UPN and WB networks to cease operations this fall
By David B. Wilkerson, MarketWatch
Last Update: 4:22 PM ET Jan 24, 2006
CHICAGO (MarketWatch) -- UPN and the WB, two of the smaller networks on U.S. broadcast television, will cease operations this fall when parents CBS Corp. and Warner Bros. Entertainment form a new network to be called the CW, CBS and Warner Bros. said Tuesday.
Under terms of the agreement, Warner Bros., a Time Warner Inc. (TWX) unit, and CBS (CBS) (CBS.A) will each own 50% of the new network.
Tribune Co.'s (TRB) broadcasting unit and CBS's UPN affiliates have each agreed to sign 10-year affiliation agreements with the new network. The stations include outlets in 20 of the top 25 television markets, including New York, Los Angeles, Chicago, Philadelphia, San Francisco, Boston, Dallas and Detroit.
The CW will program 30 hours a week over seven days for its affiliated stations.
Time Warner's shares rose 18 cents, or 1 %, to close at $17.27, while CBS rose $1.08, or 4.2%, or $26.90. Acme Communications (ACME), owner of eight WB affiliates, rose 15% to close at $4.07. Tribune declined 25 cents, or nearly 1%, to $29.65.
"With this move, we will be creating a viable entity, one well-equipped to compete, thrive and serve all our many publics in this multichannel media universe," said Les Moonves, chief executive of CBS, in a statement.
Dawn Ostroff, currently president of UPN, will serve as president of entertainment at the CW, while John Matta, currently the WB's chief operating officer, will take on that same role at the new venture.
Like all networks, the WB and UPN are forced to react to increasing fragmentation of the media landscape. Not only has the long-awaited "500-channel universe" come to cable and satellite, but video on demand, on various platforms, has given people more control than ever over how, when and where they watch television.
Against that backdrop, Ostroff told MarketWatch the deal was driven by a desire to give 18- to 34-year-old viewers a one-stop venue to find a certain brand of entertainment, regardless of how it will be delivered.
"There's been a lot going on in the industry, just in terms of different talk about new technology, a lot of new ideas for distribution," she said.
"I think this is going to be a network that is very well supported, both technologically, in terms of different kinds of deals that are going to be made, and production," Ostroff went on. "There's just a lot of opportunity all around and it made sense, given where we are in the industry right now."
The CW will be able to draw from the production resources of Warner Bros. Television and Paramount Television, both powerhouses in the industry.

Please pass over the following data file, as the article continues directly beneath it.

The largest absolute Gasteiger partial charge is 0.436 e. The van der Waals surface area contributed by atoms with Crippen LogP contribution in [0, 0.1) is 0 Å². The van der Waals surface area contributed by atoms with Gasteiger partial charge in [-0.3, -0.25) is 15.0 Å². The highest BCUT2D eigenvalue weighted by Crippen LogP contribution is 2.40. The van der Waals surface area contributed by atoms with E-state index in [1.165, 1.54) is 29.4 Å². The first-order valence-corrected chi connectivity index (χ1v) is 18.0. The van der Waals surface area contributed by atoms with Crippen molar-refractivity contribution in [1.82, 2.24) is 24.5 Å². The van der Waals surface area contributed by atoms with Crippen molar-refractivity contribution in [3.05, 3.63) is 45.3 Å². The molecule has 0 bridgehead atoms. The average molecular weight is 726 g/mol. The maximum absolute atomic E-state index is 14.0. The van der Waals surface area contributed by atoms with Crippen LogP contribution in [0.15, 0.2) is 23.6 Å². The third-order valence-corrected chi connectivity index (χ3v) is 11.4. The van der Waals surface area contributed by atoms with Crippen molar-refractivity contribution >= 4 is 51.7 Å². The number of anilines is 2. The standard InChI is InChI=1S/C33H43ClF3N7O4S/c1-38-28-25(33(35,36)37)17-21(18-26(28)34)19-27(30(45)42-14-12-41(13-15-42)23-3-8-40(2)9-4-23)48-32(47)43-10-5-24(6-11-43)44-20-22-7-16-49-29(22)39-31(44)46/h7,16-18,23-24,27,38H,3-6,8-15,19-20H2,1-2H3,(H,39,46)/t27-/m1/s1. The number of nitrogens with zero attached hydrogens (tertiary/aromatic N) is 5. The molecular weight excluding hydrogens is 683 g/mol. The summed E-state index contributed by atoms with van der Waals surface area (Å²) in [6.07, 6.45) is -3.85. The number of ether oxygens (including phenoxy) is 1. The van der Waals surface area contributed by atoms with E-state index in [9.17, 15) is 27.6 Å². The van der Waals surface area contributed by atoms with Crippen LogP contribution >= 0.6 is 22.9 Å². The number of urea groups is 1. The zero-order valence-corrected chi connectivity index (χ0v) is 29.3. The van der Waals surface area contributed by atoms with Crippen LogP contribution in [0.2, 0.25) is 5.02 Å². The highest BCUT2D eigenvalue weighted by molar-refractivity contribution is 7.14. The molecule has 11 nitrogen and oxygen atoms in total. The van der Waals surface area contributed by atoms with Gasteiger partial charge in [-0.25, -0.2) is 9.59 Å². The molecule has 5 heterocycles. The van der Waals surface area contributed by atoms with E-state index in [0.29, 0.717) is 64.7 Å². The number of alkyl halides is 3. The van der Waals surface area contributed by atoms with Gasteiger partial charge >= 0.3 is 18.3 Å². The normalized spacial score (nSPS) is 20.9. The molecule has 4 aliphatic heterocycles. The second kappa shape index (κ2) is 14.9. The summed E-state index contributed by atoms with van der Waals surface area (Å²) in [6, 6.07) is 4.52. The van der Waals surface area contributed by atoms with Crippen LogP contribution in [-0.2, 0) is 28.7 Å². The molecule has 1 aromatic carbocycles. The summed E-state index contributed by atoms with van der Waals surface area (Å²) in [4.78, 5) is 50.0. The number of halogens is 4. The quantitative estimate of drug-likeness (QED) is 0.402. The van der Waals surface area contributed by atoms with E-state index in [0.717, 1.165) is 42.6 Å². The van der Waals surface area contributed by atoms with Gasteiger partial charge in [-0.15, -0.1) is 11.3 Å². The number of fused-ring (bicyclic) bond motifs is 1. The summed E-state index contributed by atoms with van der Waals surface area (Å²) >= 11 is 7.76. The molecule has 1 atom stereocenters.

Under Moonves, CBS is being very aggressive in using new technology to reach its viewers in different ways. In November, for instance, the company forged a deal with cable operator Comcast Corp. (CMCSK) to make four of its most popular shows, "CSI: Crime Scene Investigation," "NCIS," "Survivor" and "The Amazing Race," available on demand as soon as midnight following their broadcast on CBS owned-and-operated stations, for 99 cents per episode.
In September, UPN teamed up with search giant Google Inc. (GOOG) to offer video streams of "Everybody Hates Chris" episodes.
While new distribution methods could ultimately play a major role in the CW story, the network is counting heavily on traditional distribution. "It makes sense to have an affiliate group as strong as Tribune, along with the CBS-owned stations, which will make up about 48% of the country," Ostroff said.
She added that the new network hasn't held discussions with advertisers yet. "But I can't imagine that they wouldn't be very excited about the prospect of having a fifth network that's clearly going after a specific demographic, instead of splitting it between two different networks," she said.
The move is an acknowledgment that there aren't enough viewers to "support two networks that are kind of targeting somewhat similar audiences," said James Von Schilling, TV historian and professor of English at Northampton Community College in Bethlehem, Pa.
WB and UPN were both founded in 1995. Each network tried to find their early audience by going after ethnic audiences -- the WB with programs such as "The Wayans Brothers" and "The Parent 'Hood," and UPN with "Moesha" and others.
Later in the 1990s, the WB hit its stride with dramas that had strong appeal to teenage girls and young women, such as "Buffy the Vampire Slayer," "Dawson's Creek," "Seventh Heaven" and "Felicity." However, as these shows lost steam, the network had more difficulty developing new hits in the years following the turn of the century.
Prior to the current season, UPN had found its greatest success with the wrestling spectacle "WWE Smackdown" and the most recent chapter in the "Star Trek" saga, "Star Trek: Enterprise." Last fall, the network garnered some of its best reviews in years when it debuted "Everybody Hates Chris," a semiautobiographical sitcom produced by comedian Chris Rock.
Ostroff is undaunted by the challenge of having to launch a new network after the work she and her staff put into UPN's reemergence this season.
"It will be rebranded, but with programming that's very familiar to those viewers we're trying to attract," she said.
Among WB and UPN shows expected to be part of CW's slate are the WB's "Smallville," "Gilmore Girls," "Supernatural" and "Reba," along with UPN's "Everybody Hates Chris," "Veronica Mars" and "Girlfriends."